Compare the US's foreign issues with the Barbary pirates in the 1790s and 1800s to today's Islamic extremists.

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In the late eighteenth century, Ottoman rule stretched from Turkey through much of Eastern Europe and into Asia. Some North African states were affiliated with the Ottoman, although the kingdom of Morocco was independent. Those countries' people were primarily Muslims. Pirates along the North African, or Barbary, coast preyed on US ships and took captives. Diplomatic channels were not very useful, because the pirates (corsairs) operated separate from government control. On occasions of suspected or proven official involvement, however, the United States declared war. The two relevant wars were with Tripoli, from 1801 to 1805, and Algiers, from 1815 to 1816.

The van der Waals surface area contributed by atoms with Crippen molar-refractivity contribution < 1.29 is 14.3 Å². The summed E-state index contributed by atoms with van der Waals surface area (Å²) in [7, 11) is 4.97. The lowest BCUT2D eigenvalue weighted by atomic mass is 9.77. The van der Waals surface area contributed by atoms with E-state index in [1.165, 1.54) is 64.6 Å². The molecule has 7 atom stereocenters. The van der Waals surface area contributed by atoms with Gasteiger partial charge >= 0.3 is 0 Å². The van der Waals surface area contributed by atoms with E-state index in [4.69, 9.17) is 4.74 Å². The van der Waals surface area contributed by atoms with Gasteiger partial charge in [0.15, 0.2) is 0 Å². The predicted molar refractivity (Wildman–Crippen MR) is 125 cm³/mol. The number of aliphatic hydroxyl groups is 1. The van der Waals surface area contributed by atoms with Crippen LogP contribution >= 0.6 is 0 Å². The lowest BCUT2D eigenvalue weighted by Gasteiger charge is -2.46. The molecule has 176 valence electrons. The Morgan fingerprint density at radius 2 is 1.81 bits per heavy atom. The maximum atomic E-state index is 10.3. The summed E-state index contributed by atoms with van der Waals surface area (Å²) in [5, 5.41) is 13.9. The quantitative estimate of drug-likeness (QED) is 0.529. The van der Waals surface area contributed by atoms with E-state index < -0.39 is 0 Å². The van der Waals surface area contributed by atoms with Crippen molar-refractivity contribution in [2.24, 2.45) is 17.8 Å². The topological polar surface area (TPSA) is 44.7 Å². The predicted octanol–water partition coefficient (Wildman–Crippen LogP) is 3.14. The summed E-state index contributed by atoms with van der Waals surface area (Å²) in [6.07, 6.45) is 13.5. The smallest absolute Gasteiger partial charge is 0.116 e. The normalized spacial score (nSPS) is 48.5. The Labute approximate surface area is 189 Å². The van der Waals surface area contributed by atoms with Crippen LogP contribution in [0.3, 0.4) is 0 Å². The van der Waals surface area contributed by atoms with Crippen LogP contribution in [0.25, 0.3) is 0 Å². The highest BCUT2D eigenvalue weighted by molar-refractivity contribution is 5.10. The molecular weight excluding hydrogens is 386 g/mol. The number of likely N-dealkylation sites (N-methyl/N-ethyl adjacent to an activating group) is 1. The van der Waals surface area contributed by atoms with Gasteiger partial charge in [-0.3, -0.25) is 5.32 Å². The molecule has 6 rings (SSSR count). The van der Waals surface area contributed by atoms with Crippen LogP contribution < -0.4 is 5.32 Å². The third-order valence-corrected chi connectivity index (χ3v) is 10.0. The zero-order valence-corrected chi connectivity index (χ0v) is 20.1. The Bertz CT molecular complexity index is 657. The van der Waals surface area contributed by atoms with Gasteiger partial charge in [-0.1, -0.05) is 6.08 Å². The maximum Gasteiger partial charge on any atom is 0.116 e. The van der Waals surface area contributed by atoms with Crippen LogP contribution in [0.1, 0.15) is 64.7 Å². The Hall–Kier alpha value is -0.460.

In contemporary situations, one of the most significant US efforts to combat the threat of specific Islamist extremists has been through participation in initiatives toward the Islamic State of Iraq and Syria (ISIS), according to the U.S. Department of State website. Because this Islamic “state” operates within several nations but is not equivalent to the government of a given nation, a broad international coalition is necessary in the efforts to defeat it. This global coalition of the United States and numerous European and Middle Eastern partners operates along five mutually reinforcing lines. In addition to military support, these lines include expanding available information and supporting humanitarian causes.

Overall, similarities to modern conflicts with extremists include the aggressors’ Islamic faith and attacks on US military and civilians. As well, most of the opponents are not official government groups but independent entities, so declared wars are the exception.

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